GREENLIGHTS

All right, all right, all right: The affable, laconic actor delivers a combination of memoir and self-help book.

“This is an approach book,” writes McConaughey, adding that it contains “philosophies that can be objectively understood, and if you choose, subjectively adopted, by either changing your reality, or changing how you see it. This is a playbook, based on adventures in my life.” Some of those philosophies come in the form of apothegms: “When you can design your own weather, blow in the breeze”; “Simplify, focus, conserve to liberate.” Others come in the form of sometimes rambling stories that never take the shortest route from point A to point B, as when he recounts a dream-spurred, challenging visit to the Malian musician Ali Farka Touré, who offered a significant lesson in how disagreement can be expressed politely and without rancor. Fans of McConaughey will enjoy his memories—which line up squarely with other accounts in Melissa Maerz’s recent oral history, Alright, Alright, Alright—of his debut in Richard Linklater’s Dazed and Confused, to which he contributed not just that signature phrase, but also a kind of too-cool-for-school hipness that dissolves a bit upon realizing that he’s an older guy on the prowl for teenage girls. McConaughey’s prep to settle into the role of Wooderson involved inhabiting the mind of a dude who digs cars, rock ’n’ roll, and “chicks,” and he ran with it, reminding readers that the film originally had only three scripted scenes for his character. The lesson: “Do one thing well, then another. Once, then once more.” It’s clear that the author is a thoughtful man, even an intellectual of sorts, though without the earnestness of Ethan Hawke or James Franco. Though some of the sentiments are greeting card–ish, this book is entertaining and full of good lessons.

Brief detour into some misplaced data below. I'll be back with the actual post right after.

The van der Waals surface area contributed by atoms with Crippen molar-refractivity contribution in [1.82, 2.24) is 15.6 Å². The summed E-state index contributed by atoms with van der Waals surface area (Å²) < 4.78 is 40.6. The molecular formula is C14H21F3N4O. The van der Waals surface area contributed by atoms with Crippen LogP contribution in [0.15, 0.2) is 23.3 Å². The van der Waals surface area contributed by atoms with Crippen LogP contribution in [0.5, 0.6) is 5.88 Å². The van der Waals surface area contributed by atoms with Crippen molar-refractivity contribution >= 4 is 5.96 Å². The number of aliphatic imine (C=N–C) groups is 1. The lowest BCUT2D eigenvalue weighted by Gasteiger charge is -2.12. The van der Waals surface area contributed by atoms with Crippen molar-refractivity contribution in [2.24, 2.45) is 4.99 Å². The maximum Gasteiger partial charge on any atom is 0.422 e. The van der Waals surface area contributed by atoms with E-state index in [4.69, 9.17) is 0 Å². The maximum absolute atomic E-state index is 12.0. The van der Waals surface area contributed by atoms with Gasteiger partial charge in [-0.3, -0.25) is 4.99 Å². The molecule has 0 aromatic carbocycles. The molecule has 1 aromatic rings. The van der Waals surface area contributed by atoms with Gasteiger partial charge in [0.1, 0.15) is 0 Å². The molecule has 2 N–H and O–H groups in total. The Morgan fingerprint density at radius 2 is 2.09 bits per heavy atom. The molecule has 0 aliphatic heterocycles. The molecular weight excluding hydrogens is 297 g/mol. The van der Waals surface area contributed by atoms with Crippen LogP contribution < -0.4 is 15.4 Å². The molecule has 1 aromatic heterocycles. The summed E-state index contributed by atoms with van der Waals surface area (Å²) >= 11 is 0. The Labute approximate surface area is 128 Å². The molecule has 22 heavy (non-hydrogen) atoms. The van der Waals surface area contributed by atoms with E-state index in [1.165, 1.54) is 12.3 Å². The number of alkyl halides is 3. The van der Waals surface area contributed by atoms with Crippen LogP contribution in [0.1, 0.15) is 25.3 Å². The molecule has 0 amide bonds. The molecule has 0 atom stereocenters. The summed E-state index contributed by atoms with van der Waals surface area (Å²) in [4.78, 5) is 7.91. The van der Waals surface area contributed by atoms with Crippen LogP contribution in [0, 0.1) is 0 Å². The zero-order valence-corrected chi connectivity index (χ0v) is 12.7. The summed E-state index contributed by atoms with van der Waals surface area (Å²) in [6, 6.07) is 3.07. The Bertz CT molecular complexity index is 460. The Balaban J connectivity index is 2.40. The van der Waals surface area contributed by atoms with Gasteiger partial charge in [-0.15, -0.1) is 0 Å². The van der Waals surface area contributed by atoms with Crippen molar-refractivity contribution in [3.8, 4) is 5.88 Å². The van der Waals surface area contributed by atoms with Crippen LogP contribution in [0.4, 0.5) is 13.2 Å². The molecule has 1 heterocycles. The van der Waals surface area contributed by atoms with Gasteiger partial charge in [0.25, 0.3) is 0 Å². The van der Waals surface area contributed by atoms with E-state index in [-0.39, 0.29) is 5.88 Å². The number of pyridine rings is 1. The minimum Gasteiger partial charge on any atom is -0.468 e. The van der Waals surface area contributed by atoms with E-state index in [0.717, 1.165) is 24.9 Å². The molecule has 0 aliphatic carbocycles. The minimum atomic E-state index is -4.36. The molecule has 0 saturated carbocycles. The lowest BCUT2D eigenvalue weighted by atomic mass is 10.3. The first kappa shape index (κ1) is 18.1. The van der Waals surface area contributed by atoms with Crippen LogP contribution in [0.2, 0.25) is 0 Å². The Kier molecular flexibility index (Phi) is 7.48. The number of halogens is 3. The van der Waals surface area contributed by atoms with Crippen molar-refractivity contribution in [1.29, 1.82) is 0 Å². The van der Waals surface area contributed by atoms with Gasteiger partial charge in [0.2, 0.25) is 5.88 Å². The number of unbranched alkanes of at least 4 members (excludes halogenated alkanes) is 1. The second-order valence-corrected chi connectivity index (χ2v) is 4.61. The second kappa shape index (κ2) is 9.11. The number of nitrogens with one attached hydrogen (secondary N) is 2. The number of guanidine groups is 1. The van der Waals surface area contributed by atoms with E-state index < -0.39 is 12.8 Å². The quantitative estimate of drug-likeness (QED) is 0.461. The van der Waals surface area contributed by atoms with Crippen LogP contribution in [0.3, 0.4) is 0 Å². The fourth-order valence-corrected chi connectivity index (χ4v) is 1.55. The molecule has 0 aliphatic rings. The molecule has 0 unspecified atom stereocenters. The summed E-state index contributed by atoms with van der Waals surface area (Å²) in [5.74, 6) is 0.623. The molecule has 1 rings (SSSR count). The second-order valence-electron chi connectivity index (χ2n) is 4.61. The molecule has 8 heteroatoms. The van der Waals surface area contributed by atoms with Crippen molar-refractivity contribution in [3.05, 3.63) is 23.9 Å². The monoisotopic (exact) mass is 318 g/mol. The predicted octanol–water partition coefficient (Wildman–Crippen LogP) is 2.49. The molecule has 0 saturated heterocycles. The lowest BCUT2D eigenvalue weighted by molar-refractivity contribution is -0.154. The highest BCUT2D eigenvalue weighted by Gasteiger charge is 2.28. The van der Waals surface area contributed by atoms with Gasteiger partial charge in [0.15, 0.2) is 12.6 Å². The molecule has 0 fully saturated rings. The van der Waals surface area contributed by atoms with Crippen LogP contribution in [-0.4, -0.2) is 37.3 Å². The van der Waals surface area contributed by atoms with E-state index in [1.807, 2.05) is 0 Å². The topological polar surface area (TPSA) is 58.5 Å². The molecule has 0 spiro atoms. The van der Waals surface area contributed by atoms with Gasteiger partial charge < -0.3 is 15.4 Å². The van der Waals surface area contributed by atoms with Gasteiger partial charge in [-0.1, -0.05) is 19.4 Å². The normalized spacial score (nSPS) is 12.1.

A conversational, pleasurable look into McConaughey’s life and thought.

Pub Date: Oct. 20, 2020

ISBN: 978-0-593-13913-4

Page Count: 304

Publisher: Crown

Review Posted Online: Oct. 27, 2020

Kirkus Reviews Issue: Dec. 1, 2020